21/03/2017 The Papers


No need to wait until tomorrow morning to see what's in the papers - tune in for a lively and informed conversation about the next day's headlines.

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Ladbroke challenge cup is about. It's about going in. It is a it will


be hard. Salford had a great win last week against Castleford. He


enjoys great success plenty more here on hello and welcome you to


look ahead at what the papers will bring us. Welcome to both of you. A


look at those front pages first of all. Starting with the match which


leads on the decision to ban electronic devices on flights to the


UK from some Middle Eastern countries. The i talks about Martin


McGuinness as the killer who turn to peace. The Daily Telegraph talks


about fears of a new terror plot. In the times, a flight ban on laptops


after new bomb fears. In the Daily Express, there is a story about a


breakthrough on Alzheimer's. Let's begin with the i. Let's talk about


the killer who turned to peace. Absolutely. I do not think there has


been some quite so divisive as Martin McGuinness. You can see


clearly on the front page can at one point or he is described as an IRA


commander. Then the architect of the Good Friday Agreement. It is someone


who has had to phases of his life. Juxtaposed there we have how the


victims families have reacted to it today with a line here is saying,


with his death, the truth is buried. I think we can see he is a hugely


divisive character. I am sure there will be a huge mixture of opinions


going on for the next few days. It has been a complicate its story to


tell. I liked what your correspondent summed up earlier


today. A legacy of contradictions was the expression. You know, it is


understandable, given on the one hand the background as a provisional


IRA terrorist, and the reaction of the families. If you have lost a


family member or more than one family member, would you ever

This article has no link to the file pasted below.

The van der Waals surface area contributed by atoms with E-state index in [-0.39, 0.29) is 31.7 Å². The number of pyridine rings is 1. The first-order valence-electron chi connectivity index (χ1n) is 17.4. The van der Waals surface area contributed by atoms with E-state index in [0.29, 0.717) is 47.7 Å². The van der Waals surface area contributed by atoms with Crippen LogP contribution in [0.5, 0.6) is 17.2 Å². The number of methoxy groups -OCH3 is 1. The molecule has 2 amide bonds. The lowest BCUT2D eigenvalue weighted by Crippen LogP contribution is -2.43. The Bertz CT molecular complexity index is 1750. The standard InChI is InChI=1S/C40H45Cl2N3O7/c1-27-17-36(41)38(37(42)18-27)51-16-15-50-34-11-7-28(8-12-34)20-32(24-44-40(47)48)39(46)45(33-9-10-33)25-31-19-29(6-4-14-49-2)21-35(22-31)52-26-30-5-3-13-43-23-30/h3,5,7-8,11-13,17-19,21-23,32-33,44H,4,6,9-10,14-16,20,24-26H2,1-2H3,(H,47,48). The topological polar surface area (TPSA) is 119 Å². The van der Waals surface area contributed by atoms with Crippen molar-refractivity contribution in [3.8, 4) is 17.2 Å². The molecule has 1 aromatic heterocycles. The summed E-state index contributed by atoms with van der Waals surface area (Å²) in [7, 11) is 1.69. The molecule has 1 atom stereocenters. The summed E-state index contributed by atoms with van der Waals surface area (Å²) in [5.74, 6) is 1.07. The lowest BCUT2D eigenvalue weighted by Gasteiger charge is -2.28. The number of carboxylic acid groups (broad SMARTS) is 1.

forgive Martin McGuinness and the IRA? I very much doubt it. On the


other hand, some people have. You know, we have also seen today Colin


Parry, who lost his 12-year-old son tragically in Warrington. He met


Martin McGuinness. Several times. Then, of course, you hear from the


politicians, who while pointing out this black past on Martin


McGuinness, some who were involved very closely, who I know were


involved in the famous agreement, the Easter agreement, say without


Martin McGuinness there would not be the peace there is today. It will be


up to the historians I suppose in the future to get to the bottom of


it. The idea of without him the peace not been possible is, to an


extent, due to what other members of the IRA thought of him. Without him,


they would not probably have followed suit, we are told.


Absolutely. He is a leading light. That is probably at great personal


risk to himself that he pursued the Good Friday Agreement, so when the


papers were signed and he led on that issue. I think that he is


someone who, historians will look back on him and have different


opinions on it and judge. What we can probably safely say is he took a


huge personal risk and that has to be commended in some way. Just from


looking at the papers as well, people have chosen to follow this in


various different ways. The i paper has a picture of him on the front


whereas other papers have chosen to show the procession, the Coffin, the


flag. The newspaper editors today there is probably a bit of decision


on how we will do this, how will put this man on the front of our papers.


The big question is, what happened a long Martin McGuinness's journey


from provisional IRA commander to senior politician, Deputy First


Minister of Ireland? What was the catalyst for change? Was it as Lord


Tebbit says, he was a coward and saw what was coming down the road and